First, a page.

Yeah, neither do I.
"Rubber Ducky...You're the One!"
So January 10th, 1992 the Plastic Rubber Ducky fleet set sail. At the time, and given the circumstances, scientists took advantage of the opportunity to follow these yellow fellows to monitor the currents of the North Pacific Gyre. Sightings started in Alaska in November 1992. The beaches of Washington, Alaska, and Canada were among the first to catch these visitors, but later others traveled through the Bering Sea and up to the Arctic Ocean, while others went as far south as Australia and South America. Members of the fleet were still occasionally popping up even in 2003!
"Imagine a handful of degraded plastic confetti spread across a football field of the ocean surface. That’s as thick as it gets, but it’s everywhere. It’s a thick plastic soup over 2/3rds of the earth’s surface. So far the 5 Gyres Institute has traveled to 4 of the 5 subtropical gyres in the world, conducting over 400 surface trawls, with plastic in every one. That is the menace of plastic pollution. It’s everywhere, thinly distributed, and extremely impractical to clean up at sea."
- Click the title above or go to http://beachcombersalert.org/ to find out the facts from the original source: Curtis C. Ebbesmeyer
- Go to www.seabean.com, click on "Other Things That Float" then click "Plastic Duckies" for a wealth of links to learn more.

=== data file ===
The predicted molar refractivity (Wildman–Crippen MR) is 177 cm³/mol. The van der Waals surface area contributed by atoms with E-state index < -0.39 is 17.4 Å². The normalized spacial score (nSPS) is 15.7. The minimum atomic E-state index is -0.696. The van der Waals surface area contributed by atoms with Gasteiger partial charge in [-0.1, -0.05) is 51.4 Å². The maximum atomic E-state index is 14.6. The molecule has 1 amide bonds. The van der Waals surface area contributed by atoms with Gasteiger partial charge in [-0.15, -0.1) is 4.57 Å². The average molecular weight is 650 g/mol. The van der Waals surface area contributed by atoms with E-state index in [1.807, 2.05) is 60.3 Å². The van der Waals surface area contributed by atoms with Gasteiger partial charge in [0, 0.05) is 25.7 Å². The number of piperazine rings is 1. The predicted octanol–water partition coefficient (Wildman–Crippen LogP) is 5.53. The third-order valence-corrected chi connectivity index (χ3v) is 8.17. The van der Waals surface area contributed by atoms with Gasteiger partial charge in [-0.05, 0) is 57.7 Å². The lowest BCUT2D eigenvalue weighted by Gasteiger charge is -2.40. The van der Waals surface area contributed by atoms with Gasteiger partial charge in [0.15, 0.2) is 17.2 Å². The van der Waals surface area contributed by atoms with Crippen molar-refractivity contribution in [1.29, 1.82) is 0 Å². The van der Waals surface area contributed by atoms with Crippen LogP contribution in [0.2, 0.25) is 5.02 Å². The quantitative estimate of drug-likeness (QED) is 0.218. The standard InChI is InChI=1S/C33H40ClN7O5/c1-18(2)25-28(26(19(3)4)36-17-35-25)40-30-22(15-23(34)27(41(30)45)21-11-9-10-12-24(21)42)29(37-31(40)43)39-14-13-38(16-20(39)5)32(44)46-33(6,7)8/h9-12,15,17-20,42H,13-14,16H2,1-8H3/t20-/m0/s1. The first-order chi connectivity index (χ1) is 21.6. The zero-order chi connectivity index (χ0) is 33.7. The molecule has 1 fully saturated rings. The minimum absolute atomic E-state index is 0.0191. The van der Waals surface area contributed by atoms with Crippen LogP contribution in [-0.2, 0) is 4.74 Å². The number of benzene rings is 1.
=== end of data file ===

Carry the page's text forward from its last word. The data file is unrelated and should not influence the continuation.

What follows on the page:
- Read the book Tracking Trash: Flotsam, Jetsam, and the Science of Ocean Motion (Scientists in the Field Series) by Loree Griffin Burns. There are great pictures and amazing details that upper elementary students could read for themselves. (Great teacher resources for this book are at the author's site: http://www.loreeburns.com/teachers)
- For littler youngsters, share Eric Carle's book 10 Little Rubber Ducks which was inspired by these overboard yellow fellows and the encounters they have.
- Research some of the sightings of these famous floaters, and have students put their mapping skills to work studying latitude and longitude. What can your young scientists learn from this scientific study of currents.
- Use it as a springboard to discuss the importance of making sure that plastic trash doesn't end up in our waterways to begin with!!